At least it’s simple. An avatar is just a digital representation of yourself, whether in a video game, the metaverse, or wherever that might be applicable. It may look like you or it may look like Spongebob Squarepants holding a bong or something. That’s the beauty of digital worlds like VRChat.
Be creative, or not. It doesn’t really matter to me. But be aware that you’ll probably need to create an avatar at some point if you haven’t already.
Pretty close, I guess.
The technical details behind stable streaming are way too complex for me and probably for you too. There is a Average position that explains it if you’re interested, but it’s more important to understand what stable broadcasting is Is rather than how it works.
Simply put, Stable Broadcast is a specific type of AI-powered text-to-image generation that was released in 2022. Unlike competitors such as SLABstable streaming can run directly from your computer’s GPU (DALL-E is cloud-only, on the other hand) and the underlying code is open-source, so people can do whatever they want with it.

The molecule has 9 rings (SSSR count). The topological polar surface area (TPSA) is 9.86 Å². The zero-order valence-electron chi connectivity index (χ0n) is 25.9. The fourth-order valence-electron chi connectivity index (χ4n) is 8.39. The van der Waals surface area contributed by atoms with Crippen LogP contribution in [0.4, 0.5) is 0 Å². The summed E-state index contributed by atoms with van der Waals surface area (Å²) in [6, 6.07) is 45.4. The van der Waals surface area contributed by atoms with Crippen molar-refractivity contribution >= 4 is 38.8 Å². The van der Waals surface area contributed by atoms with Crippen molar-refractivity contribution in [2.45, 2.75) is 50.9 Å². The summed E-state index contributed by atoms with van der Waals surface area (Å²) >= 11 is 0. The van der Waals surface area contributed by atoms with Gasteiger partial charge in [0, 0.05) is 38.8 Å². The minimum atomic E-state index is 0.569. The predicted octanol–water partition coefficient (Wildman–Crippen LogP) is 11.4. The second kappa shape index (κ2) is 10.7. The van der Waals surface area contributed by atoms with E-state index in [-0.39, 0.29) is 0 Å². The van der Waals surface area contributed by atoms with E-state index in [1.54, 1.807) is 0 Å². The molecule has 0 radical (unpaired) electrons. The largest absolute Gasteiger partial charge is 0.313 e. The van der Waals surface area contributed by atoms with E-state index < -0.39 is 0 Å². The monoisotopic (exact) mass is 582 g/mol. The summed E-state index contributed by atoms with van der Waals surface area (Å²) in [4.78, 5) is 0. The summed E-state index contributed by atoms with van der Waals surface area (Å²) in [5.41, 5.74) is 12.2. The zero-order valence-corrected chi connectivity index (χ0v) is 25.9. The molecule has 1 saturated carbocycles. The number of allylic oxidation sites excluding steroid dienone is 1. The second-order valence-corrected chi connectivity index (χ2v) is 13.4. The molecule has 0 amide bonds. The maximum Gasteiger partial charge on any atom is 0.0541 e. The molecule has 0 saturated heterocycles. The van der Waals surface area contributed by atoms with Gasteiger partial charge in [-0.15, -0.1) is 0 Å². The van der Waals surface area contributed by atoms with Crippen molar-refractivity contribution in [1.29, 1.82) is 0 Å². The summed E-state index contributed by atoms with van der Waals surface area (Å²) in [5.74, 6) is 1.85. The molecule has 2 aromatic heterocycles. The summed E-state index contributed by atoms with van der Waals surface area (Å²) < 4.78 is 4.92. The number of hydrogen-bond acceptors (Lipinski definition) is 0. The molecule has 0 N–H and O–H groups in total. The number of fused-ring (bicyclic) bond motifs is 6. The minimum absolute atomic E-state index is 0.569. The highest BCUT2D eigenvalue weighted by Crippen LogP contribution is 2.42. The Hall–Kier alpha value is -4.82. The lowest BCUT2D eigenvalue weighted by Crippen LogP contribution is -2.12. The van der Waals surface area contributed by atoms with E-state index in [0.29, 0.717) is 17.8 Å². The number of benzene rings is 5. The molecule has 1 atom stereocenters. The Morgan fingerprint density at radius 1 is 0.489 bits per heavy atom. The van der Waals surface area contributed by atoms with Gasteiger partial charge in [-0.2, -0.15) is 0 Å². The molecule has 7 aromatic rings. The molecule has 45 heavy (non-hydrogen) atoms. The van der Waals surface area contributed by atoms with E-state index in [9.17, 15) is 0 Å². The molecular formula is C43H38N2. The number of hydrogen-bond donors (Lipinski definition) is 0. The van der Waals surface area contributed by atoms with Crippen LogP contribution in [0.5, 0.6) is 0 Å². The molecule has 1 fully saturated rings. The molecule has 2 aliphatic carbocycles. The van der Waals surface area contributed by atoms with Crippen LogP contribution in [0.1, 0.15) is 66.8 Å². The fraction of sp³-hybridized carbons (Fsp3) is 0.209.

In the end, however, it’s just another way of generate images of Peter Griffin dunking a basketball on Sonic the Hedgehog. Just… keep in mind that you might accidentally be steal work real human artists in the process.
AI is no longer just for robots.
Artificial intelligence (or AI) is, of course, a decades-old term. You probably also have an idea of what that means: the ability of machines to perceive and work with information. That said, AI is going to show up a lot in 2023, so it’s worth reviewing at least a few of the popular apps you’ll see.